Researchers point out that students with disabilities were more worried about school safety and being injured or harassed by other peers compared with students without a disability. For instance, the National Autistic Society has reported that 40 percent of children with autism and 60 percent of children with Asperger’s syndrome have reported being bullied. What may be worse is that bullied children enrolled in special education are often told by others “not to tattle” about twice as often as those not in special education.
Bullying spans all racial, ethnic and sexual categories. The National Center for Educational Statistics reported in 2016 that 24.7 percent of African American students, 17.2 percent of Latino students, and 9 percent of Asian students have reported being bullied at school. In what is identified as “biased-based” bullying, more than one third of adolescents report being bullied because of their skin color, ethnicity, religion or sexual orientation. Race-based bullying is significantly associated with negative emotional and physical health effects.
More bullying of LGBT students
With more adolescents identifying with the LGBT (Lesbian, Gay, Bisexual, Transgender) community, a unique look at this issue was undertaken in 2014 by the National School Climate Survey. They found that 74.1 percent of LGBT students were verbally bullied (e.g. called names, threatened) in the past year because of their sexual orientation; 55.2 percent of these youngsters said they were bullied because of their gender expression.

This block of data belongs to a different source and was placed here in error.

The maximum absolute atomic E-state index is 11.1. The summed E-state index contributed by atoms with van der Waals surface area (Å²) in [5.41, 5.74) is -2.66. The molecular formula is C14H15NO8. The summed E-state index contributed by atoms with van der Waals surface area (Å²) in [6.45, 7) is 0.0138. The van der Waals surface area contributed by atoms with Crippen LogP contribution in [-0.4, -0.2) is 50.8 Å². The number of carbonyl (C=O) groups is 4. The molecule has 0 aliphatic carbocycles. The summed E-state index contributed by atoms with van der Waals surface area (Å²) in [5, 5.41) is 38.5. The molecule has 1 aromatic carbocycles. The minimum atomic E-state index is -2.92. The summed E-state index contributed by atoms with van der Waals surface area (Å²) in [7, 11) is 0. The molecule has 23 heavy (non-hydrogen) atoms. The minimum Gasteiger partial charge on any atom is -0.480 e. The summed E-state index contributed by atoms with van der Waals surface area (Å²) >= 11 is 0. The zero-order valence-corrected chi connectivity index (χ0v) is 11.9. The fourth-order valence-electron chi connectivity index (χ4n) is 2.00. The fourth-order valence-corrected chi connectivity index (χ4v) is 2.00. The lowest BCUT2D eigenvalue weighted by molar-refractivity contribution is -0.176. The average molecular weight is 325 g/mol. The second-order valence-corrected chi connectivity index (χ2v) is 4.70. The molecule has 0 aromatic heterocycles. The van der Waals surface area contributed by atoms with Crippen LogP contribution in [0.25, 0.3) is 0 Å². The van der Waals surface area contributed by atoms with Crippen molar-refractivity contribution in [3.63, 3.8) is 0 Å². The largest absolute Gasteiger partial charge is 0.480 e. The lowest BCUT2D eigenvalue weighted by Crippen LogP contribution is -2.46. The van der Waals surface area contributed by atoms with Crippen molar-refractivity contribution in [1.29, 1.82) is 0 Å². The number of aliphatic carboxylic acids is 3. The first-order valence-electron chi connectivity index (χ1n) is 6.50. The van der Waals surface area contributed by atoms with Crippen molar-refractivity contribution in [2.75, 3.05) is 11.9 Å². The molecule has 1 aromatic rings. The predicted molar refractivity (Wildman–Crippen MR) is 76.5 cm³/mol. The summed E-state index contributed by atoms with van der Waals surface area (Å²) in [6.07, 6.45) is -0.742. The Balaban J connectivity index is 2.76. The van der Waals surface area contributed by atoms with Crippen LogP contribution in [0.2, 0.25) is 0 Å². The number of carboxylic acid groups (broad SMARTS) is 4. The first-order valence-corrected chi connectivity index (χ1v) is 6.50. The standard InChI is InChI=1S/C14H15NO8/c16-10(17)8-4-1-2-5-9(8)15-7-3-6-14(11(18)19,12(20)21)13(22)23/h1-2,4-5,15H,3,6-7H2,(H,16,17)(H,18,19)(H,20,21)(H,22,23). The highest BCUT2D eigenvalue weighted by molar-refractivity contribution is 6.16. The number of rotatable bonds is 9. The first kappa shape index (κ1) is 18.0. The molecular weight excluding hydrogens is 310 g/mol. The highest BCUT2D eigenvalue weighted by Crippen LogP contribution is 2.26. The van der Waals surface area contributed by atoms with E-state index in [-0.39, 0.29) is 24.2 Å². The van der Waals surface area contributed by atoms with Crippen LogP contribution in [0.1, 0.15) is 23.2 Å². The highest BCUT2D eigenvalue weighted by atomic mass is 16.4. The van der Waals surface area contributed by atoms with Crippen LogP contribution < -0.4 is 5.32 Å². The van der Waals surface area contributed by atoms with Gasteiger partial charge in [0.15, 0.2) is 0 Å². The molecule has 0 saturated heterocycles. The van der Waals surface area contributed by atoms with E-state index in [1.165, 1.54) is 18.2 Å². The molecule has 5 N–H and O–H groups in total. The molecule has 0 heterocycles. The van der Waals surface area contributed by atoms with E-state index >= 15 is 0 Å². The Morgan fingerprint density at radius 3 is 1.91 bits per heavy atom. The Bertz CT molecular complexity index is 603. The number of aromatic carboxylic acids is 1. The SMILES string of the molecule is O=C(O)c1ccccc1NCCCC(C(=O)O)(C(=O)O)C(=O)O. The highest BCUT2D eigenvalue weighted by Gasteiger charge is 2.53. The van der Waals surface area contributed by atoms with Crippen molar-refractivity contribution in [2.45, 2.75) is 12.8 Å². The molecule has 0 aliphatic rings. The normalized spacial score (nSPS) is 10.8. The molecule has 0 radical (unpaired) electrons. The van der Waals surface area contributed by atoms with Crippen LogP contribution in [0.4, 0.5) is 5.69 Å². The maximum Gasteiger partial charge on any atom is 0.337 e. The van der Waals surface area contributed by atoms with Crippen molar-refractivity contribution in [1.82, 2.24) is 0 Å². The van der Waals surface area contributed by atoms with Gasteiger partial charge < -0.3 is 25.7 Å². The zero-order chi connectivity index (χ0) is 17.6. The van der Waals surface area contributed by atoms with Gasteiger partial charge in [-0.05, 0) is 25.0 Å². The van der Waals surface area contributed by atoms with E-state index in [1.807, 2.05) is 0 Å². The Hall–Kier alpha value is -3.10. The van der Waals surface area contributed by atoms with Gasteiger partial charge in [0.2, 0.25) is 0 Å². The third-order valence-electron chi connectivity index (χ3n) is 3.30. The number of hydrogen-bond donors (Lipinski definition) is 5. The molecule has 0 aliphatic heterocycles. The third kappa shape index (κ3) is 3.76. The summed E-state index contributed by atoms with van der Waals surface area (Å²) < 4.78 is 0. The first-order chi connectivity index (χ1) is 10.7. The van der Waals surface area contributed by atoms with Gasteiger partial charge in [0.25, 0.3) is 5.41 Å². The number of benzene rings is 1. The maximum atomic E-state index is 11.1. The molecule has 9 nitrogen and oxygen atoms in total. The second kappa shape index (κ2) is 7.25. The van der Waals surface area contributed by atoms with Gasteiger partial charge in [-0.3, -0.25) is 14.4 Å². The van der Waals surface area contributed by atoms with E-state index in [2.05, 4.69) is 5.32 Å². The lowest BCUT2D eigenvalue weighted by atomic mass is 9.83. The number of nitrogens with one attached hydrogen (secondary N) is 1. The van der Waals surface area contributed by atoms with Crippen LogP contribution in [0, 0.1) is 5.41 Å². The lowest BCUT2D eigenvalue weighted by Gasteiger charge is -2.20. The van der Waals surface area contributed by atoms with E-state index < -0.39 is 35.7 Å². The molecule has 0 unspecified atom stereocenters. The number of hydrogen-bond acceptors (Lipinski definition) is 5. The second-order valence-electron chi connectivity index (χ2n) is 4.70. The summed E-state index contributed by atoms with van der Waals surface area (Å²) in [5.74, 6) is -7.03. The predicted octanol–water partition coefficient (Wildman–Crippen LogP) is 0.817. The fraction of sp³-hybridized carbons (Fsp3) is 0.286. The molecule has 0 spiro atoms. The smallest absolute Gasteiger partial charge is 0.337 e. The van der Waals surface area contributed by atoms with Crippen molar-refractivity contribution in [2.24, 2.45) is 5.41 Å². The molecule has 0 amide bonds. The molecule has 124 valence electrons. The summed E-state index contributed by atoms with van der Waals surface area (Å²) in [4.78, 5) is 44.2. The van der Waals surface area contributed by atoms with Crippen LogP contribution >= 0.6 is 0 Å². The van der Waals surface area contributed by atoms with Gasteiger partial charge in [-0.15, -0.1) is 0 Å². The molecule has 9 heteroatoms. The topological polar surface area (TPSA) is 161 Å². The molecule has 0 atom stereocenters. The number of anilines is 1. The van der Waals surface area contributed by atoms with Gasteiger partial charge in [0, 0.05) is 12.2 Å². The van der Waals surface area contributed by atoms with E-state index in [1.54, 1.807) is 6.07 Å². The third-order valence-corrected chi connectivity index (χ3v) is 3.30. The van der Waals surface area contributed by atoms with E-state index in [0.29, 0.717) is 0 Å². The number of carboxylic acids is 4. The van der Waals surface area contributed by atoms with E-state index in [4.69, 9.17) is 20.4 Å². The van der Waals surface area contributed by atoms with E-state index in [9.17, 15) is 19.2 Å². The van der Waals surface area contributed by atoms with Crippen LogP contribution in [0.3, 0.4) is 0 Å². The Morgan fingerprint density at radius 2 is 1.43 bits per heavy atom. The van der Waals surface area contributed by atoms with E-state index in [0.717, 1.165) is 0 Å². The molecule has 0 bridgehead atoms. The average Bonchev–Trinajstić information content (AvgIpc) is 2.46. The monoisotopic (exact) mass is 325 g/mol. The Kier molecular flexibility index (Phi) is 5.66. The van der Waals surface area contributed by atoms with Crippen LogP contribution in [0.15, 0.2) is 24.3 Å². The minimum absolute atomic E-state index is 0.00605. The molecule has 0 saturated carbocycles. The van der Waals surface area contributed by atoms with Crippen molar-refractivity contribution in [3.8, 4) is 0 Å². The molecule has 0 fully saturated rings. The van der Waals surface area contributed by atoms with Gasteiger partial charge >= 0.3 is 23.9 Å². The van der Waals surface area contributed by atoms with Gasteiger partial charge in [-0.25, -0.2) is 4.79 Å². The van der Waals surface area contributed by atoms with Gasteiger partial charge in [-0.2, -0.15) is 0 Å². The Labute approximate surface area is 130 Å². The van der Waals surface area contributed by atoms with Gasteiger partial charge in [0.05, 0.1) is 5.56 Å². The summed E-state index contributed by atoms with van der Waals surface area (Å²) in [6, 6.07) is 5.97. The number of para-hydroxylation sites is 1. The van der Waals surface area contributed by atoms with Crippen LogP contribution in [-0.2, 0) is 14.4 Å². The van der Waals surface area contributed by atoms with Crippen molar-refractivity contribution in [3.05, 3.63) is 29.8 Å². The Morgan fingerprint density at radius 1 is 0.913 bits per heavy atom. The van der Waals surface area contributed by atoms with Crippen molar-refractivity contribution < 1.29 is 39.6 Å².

A significant number (36.2 percent) of LGBT youth reported being physically bullied (pushed and shoved) in the past year because of their sexual orientation; 22.7 percent said it was because of their gender expression. Among these students, 55.5 percent said they felt unsafe at school because of their sexual orientation.
So many sad stories of youth suicide are directly correlated with bullying. While other mediating factors such as depression, violent behavior and substance abuse can be associated with either suicidal thoughts, attempts or youth deciding to take their lives, the CDC has reported that students who bully others, are bullied, or witness bullying are more likely to report high levels of suicide-related behavior than students who report no involvement in bullying. The CDC was careful to point out that youth suicide is not always the natural response to being bullied, and this false belief has the potential to normalize the response and thus create a “copycat” behavior among youth.
School yard is frequent place
Bullying can occur any place, any time and at any age. For children, however, the school yard is often the common location for what is believed to be harmless horseplay or teasing. One little girl grabs another’s hair and yanks her backwards off a swing. In the cafeteria, the so-called “mean kid” smacks down a smaller boy’s tray, spilling his food. In the classroom, a group of kids repeatedly taunt the youngest or newest kid in class for being “stupid.”
From the vantage point of adulthood, bullying is simply mean-spirited and pointless, but is traditionally considered a regular part of childhood. This is where concerned adults are sometimes confused or misunderstand what a bullied child is trying to convey because the behavior is repeated each day. The victim sometimes views the bully as someone with more power in the situation, especially if the perpetrator is older, bigger, stronger or has a “clique” of students who support his/her behavior. Realizing that the victim has no real power to stop the torment, the bully will continue his/her behavior which causes daily aggravation upon the victim.
‘An attempt to instill fear’
“Bullying is an attempt to instill fear and self loathing,” said Dr. Mark Dombeck of the American Academy of Experts in Traumatic Stress. “Being the repetitive target of bullying damages your ability to view yourself as a desirable, capable and effective individual.”